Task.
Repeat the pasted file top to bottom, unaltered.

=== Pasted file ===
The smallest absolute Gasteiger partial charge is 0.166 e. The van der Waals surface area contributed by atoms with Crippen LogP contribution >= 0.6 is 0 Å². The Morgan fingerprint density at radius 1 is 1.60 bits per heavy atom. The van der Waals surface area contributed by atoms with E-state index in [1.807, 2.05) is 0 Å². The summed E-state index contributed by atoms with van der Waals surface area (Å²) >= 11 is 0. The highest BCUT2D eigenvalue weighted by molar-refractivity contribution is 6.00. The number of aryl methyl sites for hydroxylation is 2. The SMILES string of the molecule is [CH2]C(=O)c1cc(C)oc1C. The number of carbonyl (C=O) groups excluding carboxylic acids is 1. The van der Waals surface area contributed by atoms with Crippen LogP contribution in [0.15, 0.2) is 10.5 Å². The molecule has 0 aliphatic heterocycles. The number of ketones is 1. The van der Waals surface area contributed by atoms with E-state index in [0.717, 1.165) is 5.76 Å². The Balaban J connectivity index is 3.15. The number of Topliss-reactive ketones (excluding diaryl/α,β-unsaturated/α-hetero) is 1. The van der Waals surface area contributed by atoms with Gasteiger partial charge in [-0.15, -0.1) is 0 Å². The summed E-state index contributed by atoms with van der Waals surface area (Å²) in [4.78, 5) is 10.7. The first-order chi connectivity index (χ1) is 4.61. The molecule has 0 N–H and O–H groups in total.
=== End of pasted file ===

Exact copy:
The smallest absolute Gasteiger partial charge is 0.166 e. The van der Waals surface area contributed by atoms with Crippen LogP contribution >= 0.6 is 0 Å². The Morgan fingerprint density at radius 1 is 1.60 bits per heavy atom. The van der Waals surface area contributed by atoms with E-state index in [1.807, 2.05) is 0 Å². The summed E-state index contributed by atoms with van der Waals surface area (Å²) >= 11 is 0. The highest BCUT2D eigenvalue weighted by molar-refractivity contribution is 6.00. The number of aryl methyl sites for hydroxylation is 2. The SMILES string of the molecule is [CH2]C(=O)c1cc(C)oc1C. The number of carbonyl (C=O) groups excluding carboxylic acids is 1. The van der Waals surface area contributed by atoms with Crippen LogP contribution in [0.15, 0.2) is 10.5 Å². The molecule has 0 aliphatic heterocycles. The number of ketones is 1. The van der Waals surface area contributed by atoms with E-state index in [0.717, 1.165) is 5.76 Å². The Balaban J connectivity index is 3.15. The number of Topliss-reactive ketones (excluding diaryl/α,β-unsaturated/α-hetero) is 1. The van der Waals surface area contributed by atoms with Gasteiger partial charge in [-0.15, -0.1) is 0 Å². The summed E-state index contributed by atoms with van der Waals surface area (Å²) in [4.78, 5) is 10.7. The first-order chi connectivity index (χ1) is 4.61. The molecule has 0 N–H and O–H groups in total.